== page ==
Not much has changed.
University of Wisconsin-Milwaukee police are currently investigating a fraternity after several women were found labeled with red and black X’s on their hands after they had to be hospitalized with memory lapses from intoxication at a fraternity party. Last year, three sexual assaults were reported at one Texas fraternity – within just one month. At Georgia Tech, a frat brother sent around an email guide called “Luring your rapebait”. Wesleyan had a frat that was nicknamed the “Rape Factory”. In 2010, fraternity brothers at Yale University marched through campus yelling, “No means yes, yes means anal.” (Kavanaugh’s Frat)
These are not anomalies or bad apples: numerous studies have found that men who join fraternities are three times more likely to rape, that women in sororities are 74% more likely to experience rape than other college women, and that one in five women will be sexually assaulted in four years away at school. So it seems only natural to ask: With all of the current efforts, from the White House to college towns, to curb campus sexual assault – using “yes means yes” as a standard for consent, holding administrators accountable, touting bystander intervention – why haven’t we addressed perhaps the most obvious solution?
It’s time to talk about banning fraternities.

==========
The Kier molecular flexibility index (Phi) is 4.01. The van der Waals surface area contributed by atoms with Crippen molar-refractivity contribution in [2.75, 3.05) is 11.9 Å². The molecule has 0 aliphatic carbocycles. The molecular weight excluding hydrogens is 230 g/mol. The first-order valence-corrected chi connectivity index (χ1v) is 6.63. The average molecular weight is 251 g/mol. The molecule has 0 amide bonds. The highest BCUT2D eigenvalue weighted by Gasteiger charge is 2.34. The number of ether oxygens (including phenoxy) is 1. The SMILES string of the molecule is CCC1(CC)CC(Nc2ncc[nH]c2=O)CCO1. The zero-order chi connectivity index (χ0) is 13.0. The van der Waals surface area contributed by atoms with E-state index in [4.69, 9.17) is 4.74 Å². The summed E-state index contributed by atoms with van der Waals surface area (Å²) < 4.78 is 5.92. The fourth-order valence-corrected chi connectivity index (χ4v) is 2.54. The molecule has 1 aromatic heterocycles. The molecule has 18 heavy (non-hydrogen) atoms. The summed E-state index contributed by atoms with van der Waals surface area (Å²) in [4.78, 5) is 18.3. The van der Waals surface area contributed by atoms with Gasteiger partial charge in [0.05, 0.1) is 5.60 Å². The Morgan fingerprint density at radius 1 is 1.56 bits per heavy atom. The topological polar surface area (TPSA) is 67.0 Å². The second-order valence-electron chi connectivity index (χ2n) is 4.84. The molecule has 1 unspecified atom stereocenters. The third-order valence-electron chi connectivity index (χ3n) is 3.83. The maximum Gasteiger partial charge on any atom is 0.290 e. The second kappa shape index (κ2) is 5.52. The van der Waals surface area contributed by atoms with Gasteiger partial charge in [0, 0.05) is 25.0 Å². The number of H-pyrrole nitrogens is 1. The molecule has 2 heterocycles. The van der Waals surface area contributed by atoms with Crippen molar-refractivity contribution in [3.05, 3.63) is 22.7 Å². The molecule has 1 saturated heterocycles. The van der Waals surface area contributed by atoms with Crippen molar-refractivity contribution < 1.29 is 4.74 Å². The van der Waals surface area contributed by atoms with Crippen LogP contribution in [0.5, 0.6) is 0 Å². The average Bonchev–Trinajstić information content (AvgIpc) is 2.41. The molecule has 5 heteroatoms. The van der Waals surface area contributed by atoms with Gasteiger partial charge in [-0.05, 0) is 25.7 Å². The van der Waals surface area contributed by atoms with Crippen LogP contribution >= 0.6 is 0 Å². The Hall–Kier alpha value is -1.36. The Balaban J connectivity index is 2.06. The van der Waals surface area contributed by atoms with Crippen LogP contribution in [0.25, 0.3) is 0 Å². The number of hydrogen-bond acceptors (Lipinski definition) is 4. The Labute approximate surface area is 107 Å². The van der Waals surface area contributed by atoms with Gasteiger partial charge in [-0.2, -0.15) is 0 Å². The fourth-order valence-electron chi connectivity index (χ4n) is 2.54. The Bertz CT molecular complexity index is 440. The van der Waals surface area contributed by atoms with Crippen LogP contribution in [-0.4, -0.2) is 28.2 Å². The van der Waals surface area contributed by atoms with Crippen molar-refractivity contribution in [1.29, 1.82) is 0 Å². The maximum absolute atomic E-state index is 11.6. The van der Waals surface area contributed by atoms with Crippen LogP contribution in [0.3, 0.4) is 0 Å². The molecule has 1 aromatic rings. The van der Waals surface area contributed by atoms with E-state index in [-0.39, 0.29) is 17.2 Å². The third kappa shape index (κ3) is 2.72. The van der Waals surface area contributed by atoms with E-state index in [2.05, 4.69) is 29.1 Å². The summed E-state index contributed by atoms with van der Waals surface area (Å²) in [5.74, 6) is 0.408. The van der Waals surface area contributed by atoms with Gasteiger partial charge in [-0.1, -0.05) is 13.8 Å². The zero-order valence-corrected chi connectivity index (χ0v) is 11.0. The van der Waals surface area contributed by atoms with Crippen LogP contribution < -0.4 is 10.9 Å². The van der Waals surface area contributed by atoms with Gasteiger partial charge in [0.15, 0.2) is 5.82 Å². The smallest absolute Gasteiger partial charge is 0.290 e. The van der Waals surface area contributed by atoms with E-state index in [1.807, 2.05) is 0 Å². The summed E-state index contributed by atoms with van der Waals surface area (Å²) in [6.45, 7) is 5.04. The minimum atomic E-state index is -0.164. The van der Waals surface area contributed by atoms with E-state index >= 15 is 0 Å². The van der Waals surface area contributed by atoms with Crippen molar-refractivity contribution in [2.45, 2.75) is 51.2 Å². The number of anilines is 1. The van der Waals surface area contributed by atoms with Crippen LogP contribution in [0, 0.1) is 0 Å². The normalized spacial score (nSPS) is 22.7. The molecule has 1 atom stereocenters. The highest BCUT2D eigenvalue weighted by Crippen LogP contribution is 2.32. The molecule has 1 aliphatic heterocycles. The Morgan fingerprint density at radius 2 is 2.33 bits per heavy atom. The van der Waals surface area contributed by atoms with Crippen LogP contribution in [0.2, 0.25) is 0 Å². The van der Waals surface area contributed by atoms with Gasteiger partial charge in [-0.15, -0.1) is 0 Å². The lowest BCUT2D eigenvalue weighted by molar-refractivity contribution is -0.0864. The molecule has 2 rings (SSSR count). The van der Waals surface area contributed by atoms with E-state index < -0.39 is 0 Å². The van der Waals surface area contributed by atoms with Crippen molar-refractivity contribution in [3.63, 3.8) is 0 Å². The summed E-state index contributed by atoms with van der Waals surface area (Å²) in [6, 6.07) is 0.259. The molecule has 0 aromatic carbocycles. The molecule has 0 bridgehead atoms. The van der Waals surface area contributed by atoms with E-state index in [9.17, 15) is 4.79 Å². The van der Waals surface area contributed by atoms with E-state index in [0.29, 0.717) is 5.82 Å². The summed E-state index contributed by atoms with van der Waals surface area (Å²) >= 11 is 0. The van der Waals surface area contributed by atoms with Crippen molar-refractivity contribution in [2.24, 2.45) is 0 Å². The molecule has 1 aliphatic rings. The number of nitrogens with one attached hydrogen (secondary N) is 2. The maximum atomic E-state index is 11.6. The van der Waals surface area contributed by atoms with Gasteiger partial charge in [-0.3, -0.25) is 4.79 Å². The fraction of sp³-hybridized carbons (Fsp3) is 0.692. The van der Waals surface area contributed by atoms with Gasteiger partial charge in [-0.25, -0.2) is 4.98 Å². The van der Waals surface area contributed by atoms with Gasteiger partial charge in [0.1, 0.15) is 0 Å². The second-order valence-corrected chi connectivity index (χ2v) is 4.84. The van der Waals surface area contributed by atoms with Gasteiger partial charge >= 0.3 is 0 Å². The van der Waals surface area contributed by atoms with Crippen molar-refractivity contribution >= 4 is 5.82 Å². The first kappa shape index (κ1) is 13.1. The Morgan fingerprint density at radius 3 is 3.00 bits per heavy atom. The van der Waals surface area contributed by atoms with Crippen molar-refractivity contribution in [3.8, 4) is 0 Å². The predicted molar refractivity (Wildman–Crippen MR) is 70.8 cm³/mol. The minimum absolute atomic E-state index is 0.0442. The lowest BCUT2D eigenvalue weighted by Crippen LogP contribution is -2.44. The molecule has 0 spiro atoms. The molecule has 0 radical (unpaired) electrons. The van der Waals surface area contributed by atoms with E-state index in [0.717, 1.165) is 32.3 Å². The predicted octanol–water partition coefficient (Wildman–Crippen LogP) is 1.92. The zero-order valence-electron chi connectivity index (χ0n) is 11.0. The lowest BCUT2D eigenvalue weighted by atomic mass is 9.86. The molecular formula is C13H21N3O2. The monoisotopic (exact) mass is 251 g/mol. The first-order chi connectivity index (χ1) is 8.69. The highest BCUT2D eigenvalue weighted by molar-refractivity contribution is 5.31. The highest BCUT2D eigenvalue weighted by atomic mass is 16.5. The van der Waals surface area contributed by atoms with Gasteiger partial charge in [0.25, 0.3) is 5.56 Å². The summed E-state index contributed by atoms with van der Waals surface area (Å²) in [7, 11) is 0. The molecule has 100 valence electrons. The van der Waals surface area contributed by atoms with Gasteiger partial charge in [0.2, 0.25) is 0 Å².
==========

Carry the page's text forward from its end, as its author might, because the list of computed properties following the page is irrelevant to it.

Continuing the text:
When sociology professors Elizabeth Armstrong and Laura Hamilton conducted an intensive, landmark five-year study on college students – by living amongst, following around and interviewing students in one dorm at an anonymous Midwestern public university – they reported that two women living on their floor were sexually assaulted at fraternity parties within the first few weeks of the semester.
Armstrong, who turned the results of the study into a well-received bestseller about college inequality and a paper on sexual assault, tells me that while anti-sexual violence programs are doing all the right things, they may not be doing enough.
“I was just at University of Massachusetts and at Wesleyan, and they were talking about bystander intervention programs and that’s great – people should try to engage,” she said. “But what it leaves off the table are the organizations that put people at risk on campus.”
Armstrong reminded me of what I hear on campus visits myself – that fraternities are hotbeds for all sorts of risk beyond sexual assault: there’s also alcoholism, alcohol poisoning, people falling out of windows and dangerous hazing incidents. She insists that frats “vary tremendously” in terms of how sexually dangerous they are – traditionally African American frats, gender-inclusive frats and multicultural frats are not as threatening as those populated by mostly-white, economically-entitled students, for example – but when you look at the overall risk fraternities create for students on campus, “reforming or preserving these organizations doesn’t make a lot of sense,” Armstrong said.
Continue reading at: https://www.theguardian.com/commentisfree/2014/sep/24/rape-sexual-assault-ban-frats